Inflation Outlook Calls the Shots - Perspectives: October 2017
Luc de la Durantaye, Managing Director, Asset Allocation and Currency Management, CIBC Asset Management
What we see over the next 12 months is a continuation of global growth at slightly above potential, which helps in a way remove excess capacity in the global economy. And this is at a time where inflation is below most central banks’ targets. So that creates a good growth environment – low, but gradually moving up inflation, which brings an important change in the in the outlook, which is that central banks are moving from quantitative easing policies to quantitative tightening. But they will do so, and they've announced so far that they would do so at a very gentle pace. We see that the Federal Reserve will remove only a third of their accommodation, that they've been giving throughout the expansion, and the ECB will announce that they will only start tapering their stimulus. So overall good growth, low inflation that's slowly moving up only, and a gradual removal of easing, but very gradual, so a good outlook.
This, albeit being a rosy scenario. There are some risks. The place to look for risk is during an expansion you build areas of excesses. The main excess that we can think of is debt. Debt levels, consumer, particularly in Canada, in Australia, Nordic countries in Europe have built large debt ratios and that could become a problem if interest rates rise too fast. Yet debt servicing for consumers are very low, given the low level of interest rates and central banks are very aware of that risk. So we don't think that central banks are going to take a strong risk by raising rates too fast. The other element of risk might be fiscal spending, a bigger fiscal stimulus. We don't think that that's a risk too much in terms of because of the fact that the Congress doesn't have much room to increase the fiscal deficit. And so there are risks but those risks we think for the next 12 months are manageable.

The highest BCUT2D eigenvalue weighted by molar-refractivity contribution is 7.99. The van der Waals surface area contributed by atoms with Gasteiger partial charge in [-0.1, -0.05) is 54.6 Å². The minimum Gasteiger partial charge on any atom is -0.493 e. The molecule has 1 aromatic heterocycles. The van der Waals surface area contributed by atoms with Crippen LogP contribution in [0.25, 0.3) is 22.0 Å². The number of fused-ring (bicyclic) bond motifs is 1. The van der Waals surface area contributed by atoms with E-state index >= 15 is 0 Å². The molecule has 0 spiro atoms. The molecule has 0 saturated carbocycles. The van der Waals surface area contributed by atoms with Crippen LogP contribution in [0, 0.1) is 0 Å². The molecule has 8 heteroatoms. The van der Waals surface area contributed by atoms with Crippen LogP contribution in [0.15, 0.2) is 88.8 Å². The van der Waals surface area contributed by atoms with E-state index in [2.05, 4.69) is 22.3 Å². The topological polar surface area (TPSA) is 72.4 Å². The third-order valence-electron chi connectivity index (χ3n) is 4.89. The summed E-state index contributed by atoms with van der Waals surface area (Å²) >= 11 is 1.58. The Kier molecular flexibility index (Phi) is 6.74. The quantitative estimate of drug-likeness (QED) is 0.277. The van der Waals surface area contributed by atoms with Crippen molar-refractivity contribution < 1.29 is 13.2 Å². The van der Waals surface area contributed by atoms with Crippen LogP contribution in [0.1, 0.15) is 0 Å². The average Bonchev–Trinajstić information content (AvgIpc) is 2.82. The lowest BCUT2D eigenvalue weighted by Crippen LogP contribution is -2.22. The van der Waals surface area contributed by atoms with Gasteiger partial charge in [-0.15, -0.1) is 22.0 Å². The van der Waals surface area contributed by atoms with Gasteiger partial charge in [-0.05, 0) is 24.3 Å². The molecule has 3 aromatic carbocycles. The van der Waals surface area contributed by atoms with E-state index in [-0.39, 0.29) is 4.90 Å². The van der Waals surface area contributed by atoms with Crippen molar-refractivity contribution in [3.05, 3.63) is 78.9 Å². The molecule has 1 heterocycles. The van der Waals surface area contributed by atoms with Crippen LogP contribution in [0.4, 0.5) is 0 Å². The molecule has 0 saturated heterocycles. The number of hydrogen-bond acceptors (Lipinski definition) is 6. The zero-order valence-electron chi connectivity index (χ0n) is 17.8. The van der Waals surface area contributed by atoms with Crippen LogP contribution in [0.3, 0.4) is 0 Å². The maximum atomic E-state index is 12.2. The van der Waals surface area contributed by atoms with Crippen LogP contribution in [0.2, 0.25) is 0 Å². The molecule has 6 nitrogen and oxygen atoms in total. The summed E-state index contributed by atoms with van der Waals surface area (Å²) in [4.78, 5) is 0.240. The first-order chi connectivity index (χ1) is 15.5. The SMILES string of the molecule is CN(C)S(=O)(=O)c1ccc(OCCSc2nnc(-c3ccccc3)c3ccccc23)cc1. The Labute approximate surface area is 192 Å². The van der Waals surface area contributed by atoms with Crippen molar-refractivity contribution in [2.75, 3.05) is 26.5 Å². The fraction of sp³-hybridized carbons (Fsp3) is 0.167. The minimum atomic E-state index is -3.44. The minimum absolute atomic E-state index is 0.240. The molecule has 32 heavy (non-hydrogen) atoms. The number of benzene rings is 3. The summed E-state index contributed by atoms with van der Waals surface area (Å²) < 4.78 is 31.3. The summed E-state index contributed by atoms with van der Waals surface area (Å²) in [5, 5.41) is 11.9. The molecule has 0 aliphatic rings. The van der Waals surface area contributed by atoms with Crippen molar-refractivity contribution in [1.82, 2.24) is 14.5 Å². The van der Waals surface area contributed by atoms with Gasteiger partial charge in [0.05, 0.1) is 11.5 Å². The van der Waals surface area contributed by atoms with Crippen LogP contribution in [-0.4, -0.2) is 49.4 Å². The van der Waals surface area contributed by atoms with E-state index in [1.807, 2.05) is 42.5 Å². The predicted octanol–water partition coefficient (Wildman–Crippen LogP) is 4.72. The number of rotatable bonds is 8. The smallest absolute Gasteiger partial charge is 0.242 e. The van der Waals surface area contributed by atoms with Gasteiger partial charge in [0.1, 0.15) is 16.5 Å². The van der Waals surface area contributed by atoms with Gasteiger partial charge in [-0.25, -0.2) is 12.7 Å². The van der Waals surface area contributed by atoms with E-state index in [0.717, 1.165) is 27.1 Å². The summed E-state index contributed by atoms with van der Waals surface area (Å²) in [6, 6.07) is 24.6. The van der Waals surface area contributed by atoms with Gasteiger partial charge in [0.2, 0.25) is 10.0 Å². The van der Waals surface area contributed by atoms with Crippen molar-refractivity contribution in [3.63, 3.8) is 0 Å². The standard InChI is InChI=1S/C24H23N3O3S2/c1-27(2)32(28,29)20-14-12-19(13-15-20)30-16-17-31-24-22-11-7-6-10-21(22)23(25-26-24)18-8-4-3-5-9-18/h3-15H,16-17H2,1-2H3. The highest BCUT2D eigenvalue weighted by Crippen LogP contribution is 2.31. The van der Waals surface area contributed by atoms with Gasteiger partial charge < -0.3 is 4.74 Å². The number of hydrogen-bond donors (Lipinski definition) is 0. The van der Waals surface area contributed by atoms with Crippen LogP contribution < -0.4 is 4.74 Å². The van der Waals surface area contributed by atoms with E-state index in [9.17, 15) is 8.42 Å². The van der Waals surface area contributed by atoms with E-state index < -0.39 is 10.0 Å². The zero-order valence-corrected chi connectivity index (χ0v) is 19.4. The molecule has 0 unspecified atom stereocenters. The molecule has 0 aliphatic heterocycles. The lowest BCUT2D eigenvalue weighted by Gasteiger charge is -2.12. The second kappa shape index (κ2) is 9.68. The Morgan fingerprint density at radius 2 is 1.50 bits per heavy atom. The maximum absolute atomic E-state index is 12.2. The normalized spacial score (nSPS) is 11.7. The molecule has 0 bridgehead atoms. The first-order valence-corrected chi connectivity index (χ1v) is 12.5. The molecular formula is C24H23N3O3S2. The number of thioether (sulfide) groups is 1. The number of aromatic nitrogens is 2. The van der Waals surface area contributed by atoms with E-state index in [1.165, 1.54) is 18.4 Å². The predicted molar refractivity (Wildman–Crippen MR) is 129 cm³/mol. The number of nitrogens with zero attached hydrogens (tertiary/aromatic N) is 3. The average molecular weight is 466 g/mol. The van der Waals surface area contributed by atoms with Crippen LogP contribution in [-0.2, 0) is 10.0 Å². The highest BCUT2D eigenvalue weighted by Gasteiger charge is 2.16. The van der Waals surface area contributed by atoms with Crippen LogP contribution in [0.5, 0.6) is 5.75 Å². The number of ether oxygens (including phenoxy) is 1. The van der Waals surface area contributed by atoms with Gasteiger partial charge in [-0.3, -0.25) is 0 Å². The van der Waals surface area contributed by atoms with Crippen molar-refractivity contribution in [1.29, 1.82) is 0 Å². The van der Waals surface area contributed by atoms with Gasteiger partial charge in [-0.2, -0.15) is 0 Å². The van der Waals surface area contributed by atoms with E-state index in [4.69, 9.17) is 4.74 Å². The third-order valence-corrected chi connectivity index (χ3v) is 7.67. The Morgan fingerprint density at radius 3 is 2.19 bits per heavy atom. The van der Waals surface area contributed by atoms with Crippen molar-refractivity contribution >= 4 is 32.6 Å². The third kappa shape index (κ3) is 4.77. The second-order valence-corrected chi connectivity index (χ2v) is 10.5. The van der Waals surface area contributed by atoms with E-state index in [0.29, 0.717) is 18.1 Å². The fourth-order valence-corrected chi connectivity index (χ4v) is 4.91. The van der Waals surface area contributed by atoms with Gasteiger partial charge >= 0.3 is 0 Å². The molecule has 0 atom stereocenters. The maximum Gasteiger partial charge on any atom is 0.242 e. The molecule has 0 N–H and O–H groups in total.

So how does this rosy environment play out in the financial markets? Well some of that has been priced in already, which is the tricky part for the next 12 months. Government bonds, given that central banks are removing some of the quantitative easing, are likely to have some sort of a drift upwards. So those would be to avoid. We'd be more neutral on the credit side and the high yield side. On the one hand credit is spreads are very tight. But on the other hand, the good economic environment should continue to support this asset class. Where growth is going to be present, equity markets should do relatively better particularly in the emerging markets where fundamentals have continued to improve. Earnings growth continues to be well supported. Valuations are still attractive. And central banks in emerging markets are actually not raising interest rates. Some have even some room to lower interest rates. On the other, and from a regional perspective, the U.S. continues to look more and more expensive. From a sector perspective, probably given the continued rise in interest rates, interest sensitive sectors should be maybe shied away a little bit, and the more cyclical side of the equity market should probably be emphasized going forward.
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